If you have an older long-term care insurance policy, chances are you’ve experienced a spike in premiums in recent years. Long-term care insurance is coverage that will pay for assisted living, nursing home care or home health care in the event you are unable to care for yourself because of a chronic condition or disability.
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However, if you bought one of the earliest policies on the market, sold in the 1990s, you may find you can no longer afford premiums and you may be at risk of losing coverage at an age when you need it most.
In 2016, four companies filed paperwork to increase rates for Pennsylvania policyholders by up to 130 percent. And earlier this year, a company in New York asked for that same increase of 130 percent for its policyholders in Connecticut. In both cases, the states limited the increase to 20 and 15 percent, respectively. However, even when capped, the rate hikes may have you reconsidering the decision to buy a long-term care policy.
Long-term care insurance experts say the rate hikes seen on older policies are a result of faulty assumptions about the number of claims that would be made and how many policies would lapse. Now that insurers have decades of claims data to base their underwriting, premiums should become less volatile in the future. “Some of that risk is baked into the price now,” says Neil Krishnaswamy, a certified financial planner with Exencial Wealth Advisors in Frisco, Texas.
Factors Pushing Insurance Rates Higher
There are a number of factors contributing to growth in long-term care insurance premiums. “The increases in recent years have been substantial because it’s a relatively new insurance product,” Krishnaswamy says.
Jennifer FitzPatrick, author of “Cruising through Caregiving: Reducing the Stress of Caring for Your Loved One,” decided to buy long-term care insurance eight years ago. Although only in her late 30s at the time, her line of work in assisting caregivers impressed upon her the importance of having coverage. The policy covering her and her husband costs approximately $2,400 a year, and the premiums haven’t increased since they purchased the plan.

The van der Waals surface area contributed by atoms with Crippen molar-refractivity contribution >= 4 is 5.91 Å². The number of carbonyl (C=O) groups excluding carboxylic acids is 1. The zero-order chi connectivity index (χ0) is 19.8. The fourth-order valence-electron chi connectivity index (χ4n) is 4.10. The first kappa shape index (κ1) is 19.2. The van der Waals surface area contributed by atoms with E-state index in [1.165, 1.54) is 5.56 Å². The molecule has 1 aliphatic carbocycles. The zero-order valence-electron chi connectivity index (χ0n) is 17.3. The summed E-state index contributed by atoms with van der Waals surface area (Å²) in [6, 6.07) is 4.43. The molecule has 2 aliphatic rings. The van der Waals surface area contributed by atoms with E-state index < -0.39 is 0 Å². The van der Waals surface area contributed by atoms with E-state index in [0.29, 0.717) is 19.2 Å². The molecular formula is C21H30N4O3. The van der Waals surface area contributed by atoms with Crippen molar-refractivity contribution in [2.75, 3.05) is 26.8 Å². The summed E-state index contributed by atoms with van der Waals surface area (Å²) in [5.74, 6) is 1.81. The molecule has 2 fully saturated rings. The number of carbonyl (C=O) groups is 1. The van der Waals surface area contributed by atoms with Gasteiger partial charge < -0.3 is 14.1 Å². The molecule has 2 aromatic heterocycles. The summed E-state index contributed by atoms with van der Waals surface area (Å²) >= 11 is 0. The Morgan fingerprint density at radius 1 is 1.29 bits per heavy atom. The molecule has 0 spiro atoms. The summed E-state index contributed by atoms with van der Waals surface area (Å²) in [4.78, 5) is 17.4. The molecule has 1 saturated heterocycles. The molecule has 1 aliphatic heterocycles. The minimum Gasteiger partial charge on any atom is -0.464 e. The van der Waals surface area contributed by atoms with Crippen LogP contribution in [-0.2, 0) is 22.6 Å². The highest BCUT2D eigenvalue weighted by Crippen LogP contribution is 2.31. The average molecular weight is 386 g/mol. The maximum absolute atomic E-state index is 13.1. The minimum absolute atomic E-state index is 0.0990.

9 Alternate Ways to Pay for Long-Term Care
Don’t count on Medicare to pay for nursing home, assisted living or ongoing home health care. Medicare benefits for that type of care are typically only available after a hospitalization or injury and for a limited duration. While Medicare isn’t an option, here are nine alternatives that are.
Short-term care insurance. These plans are similar to long-term care insurance policies, but benefits are typically capped at one year. Not only are they less expensive, but they may also be available to older seniors or those who aren’t otherwise eligible for long-term coverage.
For AAFMAA plans, those who qualify for long-term care can receive 2 percent of their death benefit every month for up to 50 months. Other specialty policies, known as life-LTC hybrids, may have different payout schedules.
Health savings accounts. For those who have an eligible high-deductible health insurance plan, a health savings account offers a way to put money aside tax-free for medical costs, such as long-term care. They are sometimes called health IRAs, and those who have long-term care insurance can pay their premiums with money from an HSA.
Long-term care annuities. Long-term care annuities are a frequently overlooked option for covering home health, assisted living and nursing home care costs. These annuities require a hefty upfront payment, but if you need long-term care, your overall cost may be lower than what you’d spend on insurance premiums. However, don’t expect much in the way of interest as they often don’t compare to the return found on other investments.